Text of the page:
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I want to trim a String with more than 1 character. The String:

<response_dt>02.26.2013 14:49:12</response_dt>

Yes, I know, it is a XML File.

string responseXML;
string inc_number = 

I got a CS1012 error, because the are more than one char. I need the whole inquiry_id (INC000000087930) without any other chars. Is there another option to get the number? I can't use the xmlready or something like this, because I get the XML as a string from an API module.

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You should use an XML parser. – SLaks Feb 26 '13 at 16:00
up vote 10 down vote accepted

Having the XML as a string doesn't prevent you from using any of the XML APIs. The easiest to use is the XLinq API. It should be available in .NET 3.5, too.

XDocument doc = XDocument.Parse(xml);
string inquiryId = (string)doc.Root.Element("inquiry_id");
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Actually removing the string directly should be faster because of the fact that XDocument parses the xml first. Or i'm wrong? – Felix K. Feb 26 '13 at 16:05
@FelixK.: You could be right, but why care? This most likely isn't a performance bottleneck and the code using a XML parser is more robust and expressive. – Daniel Hilgarth Feb 26 '13 at 16:07
You are right. But when you are just writing "This is wrong, use this." the op doesn't know how to use the methods correctly. :-) – Felix K. Feb 26 '13 at 16:09
@FelixK.: I didn't write "This is wrong". – Daniel Hilgarth Feb 26 '13 at 16:10
okay, I try it. He couldnt find the namespace for xdocument. I try to use the namespace (…), but also he cant find the library linq. – mnlfischer Feb 26 '13 at 16:21

If you still want to work with strings something like this might work

 responseXML.Substring(responseXML.IndexOf("<inquiry_id>"), responseXML.IndexOf("</inquiry_id>"))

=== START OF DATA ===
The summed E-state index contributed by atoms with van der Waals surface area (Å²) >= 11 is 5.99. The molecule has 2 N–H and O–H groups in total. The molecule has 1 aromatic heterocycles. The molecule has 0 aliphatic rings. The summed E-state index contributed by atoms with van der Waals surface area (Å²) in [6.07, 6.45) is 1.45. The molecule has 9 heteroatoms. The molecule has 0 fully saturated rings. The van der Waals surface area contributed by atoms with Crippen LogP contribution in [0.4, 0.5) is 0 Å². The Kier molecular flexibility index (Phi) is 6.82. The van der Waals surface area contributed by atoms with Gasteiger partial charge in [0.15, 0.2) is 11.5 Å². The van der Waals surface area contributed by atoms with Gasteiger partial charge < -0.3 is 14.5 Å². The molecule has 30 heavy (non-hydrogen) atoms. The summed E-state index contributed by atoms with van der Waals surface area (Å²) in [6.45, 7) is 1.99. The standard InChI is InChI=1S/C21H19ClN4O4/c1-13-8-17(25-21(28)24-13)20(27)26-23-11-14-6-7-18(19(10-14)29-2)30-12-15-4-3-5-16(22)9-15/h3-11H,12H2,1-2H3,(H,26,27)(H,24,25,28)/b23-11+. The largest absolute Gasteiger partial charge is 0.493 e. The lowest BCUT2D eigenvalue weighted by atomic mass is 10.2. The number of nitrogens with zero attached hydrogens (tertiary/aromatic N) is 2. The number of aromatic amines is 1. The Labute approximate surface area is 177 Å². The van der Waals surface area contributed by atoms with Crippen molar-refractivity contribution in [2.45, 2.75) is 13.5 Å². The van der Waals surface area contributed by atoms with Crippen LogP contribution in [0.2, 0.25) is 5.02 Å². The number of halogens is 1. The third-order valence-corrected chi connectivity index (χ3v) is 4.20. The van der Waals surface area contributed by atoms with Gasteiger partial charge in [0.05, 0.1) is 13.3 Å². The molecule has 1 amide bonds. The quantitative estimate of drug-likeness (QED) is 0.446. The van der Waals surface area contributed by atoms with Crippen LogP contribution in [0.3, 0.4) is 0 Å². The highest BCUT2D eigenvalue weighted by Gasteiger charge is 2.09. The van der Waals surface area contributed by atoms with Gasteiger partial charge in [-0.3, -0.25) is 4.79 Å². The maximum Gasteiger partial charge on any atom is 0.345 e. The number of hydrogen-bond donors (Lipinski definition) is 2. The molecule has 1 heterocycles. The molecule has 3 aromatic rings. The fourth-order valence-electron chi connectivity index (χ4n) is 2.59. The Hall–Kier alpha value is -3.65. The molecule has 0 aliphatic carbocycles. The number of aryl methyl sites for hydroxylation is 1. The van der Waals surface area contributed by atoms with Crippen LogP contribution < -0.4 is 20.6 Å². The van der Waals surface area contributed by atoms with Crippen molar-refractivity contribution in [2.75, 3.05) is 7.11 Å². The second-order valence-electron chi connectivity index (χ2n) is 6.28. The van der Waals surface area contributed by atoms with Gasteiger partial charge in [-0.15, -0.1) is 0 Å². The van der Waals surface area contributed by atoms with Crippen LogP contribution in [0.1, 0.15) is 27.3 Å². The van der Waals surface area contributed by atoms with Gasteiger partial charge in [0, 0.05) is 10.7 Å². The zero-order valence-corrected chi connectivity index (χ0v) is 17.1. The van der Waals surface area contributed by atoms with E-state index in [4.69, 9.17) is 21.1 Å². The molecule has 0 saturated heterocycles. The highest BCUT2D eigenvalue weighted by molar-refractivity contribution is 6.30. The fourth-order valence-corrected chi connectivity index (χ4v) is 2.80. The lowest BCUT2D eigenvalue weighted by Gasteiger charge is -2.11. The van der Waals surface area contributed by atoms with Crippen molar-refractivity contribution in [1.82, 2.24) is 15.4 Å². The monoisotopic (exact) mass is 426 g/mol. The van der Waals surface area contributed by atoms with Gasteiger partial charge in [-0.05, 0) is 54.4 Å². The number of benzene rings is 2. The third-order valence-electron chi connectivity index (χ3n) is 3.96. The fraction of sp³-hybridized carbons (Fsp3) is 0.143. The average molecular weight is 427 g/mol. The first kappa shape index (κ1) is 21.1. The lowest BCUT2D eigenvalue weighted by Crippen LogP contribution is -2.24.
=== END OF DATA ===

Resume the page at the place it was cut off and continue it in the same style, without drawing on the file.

But using an XML API in your case is a cleaner approach.

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If you want only the inquiry _id you could use an Regular Expressions.

string your_xml = @"<incident_response>
<response_dt>02.26.2013 14:49:12</response_dt>

Regex re = new Regex(@"<inquiry_id>(?'inquiry_id'.*?)</inquiry_id>");
MatchCollection mc = re.Matches(your_xml);
foreach (Match m in mc)
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@DanielHilgarth Maybe you cannot parse every XML, but the snippet he gave us, can be parsed without problems with help of Regex. So why shouldn't he use it? – netblognet Feb 26 '13 at 16:13
Because there are tools for parsing XML. Why not use them instead? – Daniel Hilgarth Feb 26 '13 at 16:14
BTW: Downvote isn't from me. I don't think it deserves one, because your solution still works and is reasonable simple. – Daniel Hilgarth Feb 26 '13 at 16:36

C# supports stringVariable.Replace(string, string), which will replace all occurrences of the first string with the second.

string responseXML;
string inc_number = 
    responseXML.Replace("<inquiry_id>", string.Empty).Replace("</inquiry_id>", string.Empty);

But you will still need to deal with the rest of the XML. An XML parser is better-suited to your needs I think.

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This doesn't return the expected result - which is INC000000087930. – Daniel Hilgarth Feb 26 '13 at 16:08

try this:

string str = "ggAAAff";
string prefix = "gg";
string suffix = "ff";
if (str.EndsWith(suffix)) str = str.Substring(0, str.Length - suffix.Length);
if (str.StartsWith(prefix)) str = str.Substring(prefix.Length);
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